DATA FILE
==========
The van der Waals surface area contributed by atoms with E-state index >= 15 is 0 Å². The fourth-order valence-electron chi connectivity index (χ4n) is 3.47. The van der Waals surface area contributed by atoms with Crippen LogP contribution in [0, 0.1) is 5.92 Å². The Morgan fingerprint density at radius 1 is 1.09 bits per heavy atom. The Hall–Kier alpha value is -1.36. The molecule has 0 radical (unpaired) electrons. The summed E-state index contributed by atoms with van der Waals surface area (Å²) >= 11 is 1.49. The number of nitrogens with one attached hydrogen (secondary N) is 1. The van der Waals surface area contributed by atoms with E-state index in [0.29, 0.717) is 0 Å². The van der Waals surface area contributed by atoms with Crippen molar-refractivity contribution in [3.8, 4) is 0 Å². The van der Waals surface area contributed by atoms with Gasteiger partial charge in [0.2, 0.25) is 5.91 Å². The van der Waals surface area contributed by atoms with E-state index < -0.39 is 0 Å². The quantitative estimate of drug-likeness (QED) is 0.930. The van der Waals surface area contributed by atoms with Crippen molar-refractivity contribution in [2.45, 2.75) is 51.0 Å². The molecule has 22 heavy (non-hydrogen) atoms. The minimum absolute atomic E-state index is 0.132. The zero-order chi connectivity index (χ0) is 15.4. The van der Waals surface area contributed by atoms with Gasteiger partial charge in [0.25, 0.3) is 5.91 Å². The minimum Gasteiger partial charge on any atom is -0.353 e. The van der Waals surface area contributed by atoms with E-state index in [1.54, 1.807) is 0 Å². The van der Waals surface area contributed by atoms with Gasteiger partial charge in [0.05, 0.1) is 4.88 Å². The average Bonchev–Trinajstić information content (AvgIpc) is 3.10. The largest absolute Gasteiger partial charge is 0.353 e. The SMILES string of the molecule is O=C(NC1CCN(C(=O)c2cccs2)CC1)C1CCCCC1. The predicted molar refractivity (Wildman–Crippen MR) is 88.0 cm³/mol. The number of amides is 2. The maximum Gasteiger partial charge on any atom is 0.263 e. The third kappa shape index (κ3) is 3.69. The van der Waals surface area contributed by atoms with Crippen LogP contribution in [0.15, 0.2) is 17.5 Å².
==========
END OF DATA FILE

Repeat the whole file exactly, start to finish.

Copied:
The van der Waals surface area contributed by atoms with E-state index >= 15 is 0 Å². The fourth-order valence-electron chi connectivity index (χ4n) is 3.47. The van der Waals surface area contributed by atoms with Crippen LogP contribution in [0, 0.1) is 5.92 Å². The Morgan fingerprint density at radius 1 is 1.09 bits per heavy atom. The Hall–Kier alpha value is -1.36. The molecule has 0 radical (unpaired) electrons. The summed E-state index contributed by atoms with van der Waals surface area (Å²) >= 11 is 1.49. The number of nitrogens with one attached hydrogen (secondary N) is 1. The van der Waals surface area contributed by atoms with E-state index in [0.29, 0.717) is 0 Å². The van der Waals surface area contributed by atoms with Crippen molar-refractivity contribution in [3.8, 4) is 0 Å². The van der Waals surface area contributed by atoms with Gasteiger partial charge in [0.2, 0.25) is 5.91 Å². The van der Waals surface area contributed by atoms with E-state index < -0.39 is 0 Å². The quantitative estimate of drug-likeness (QED) is 0.930. The van der Waals surface area contributed by atoms with Crippen molar-refractivity contribution in [2.45, 2.75) is 51.0 Å². The molecule has 22 heavy (non-hydrogen) atoms. The minimum absolute atomic E-state index is 0.132. The zero-order chi connectivity index (χ0) is 15.4. The van der Waals surface area contributed by atoms with Gasteiger partial charge in [0.25, 0.3) is 5.91 Å². The minimum Gasteiger partial charge on any atom is -0.353 e. The van der Waals surface area contributed by atoms with E-state index in [1.54, 1.807) is 0 Å². The van der Waals surface area contributed by atoms with Gasteiger partial charge in [0.05, 0.1) is 4.88 Å². The average Bonchev–Trinajstić information content (AvgIpc) is 3.10. The largest absolute Gasteiger partial charge is 0.353 e. The SMILES string of the molecule is O=C(NC1CCN(C(=O)c2cccs2)CC1)C1CCCCC1. The predicted molar refractivity (Wildman–Crippen MR) is 88.0 cm³/mol. The number of amides is 2. The maximum Gasteiger partial charge on any atom is 0.263 e. The third kappa shape index (κ3) is 3.69. The van der Waals surface area contributed by atoms with Crippen LogP contribution in [0.15, 0.2) is 17.5 Å².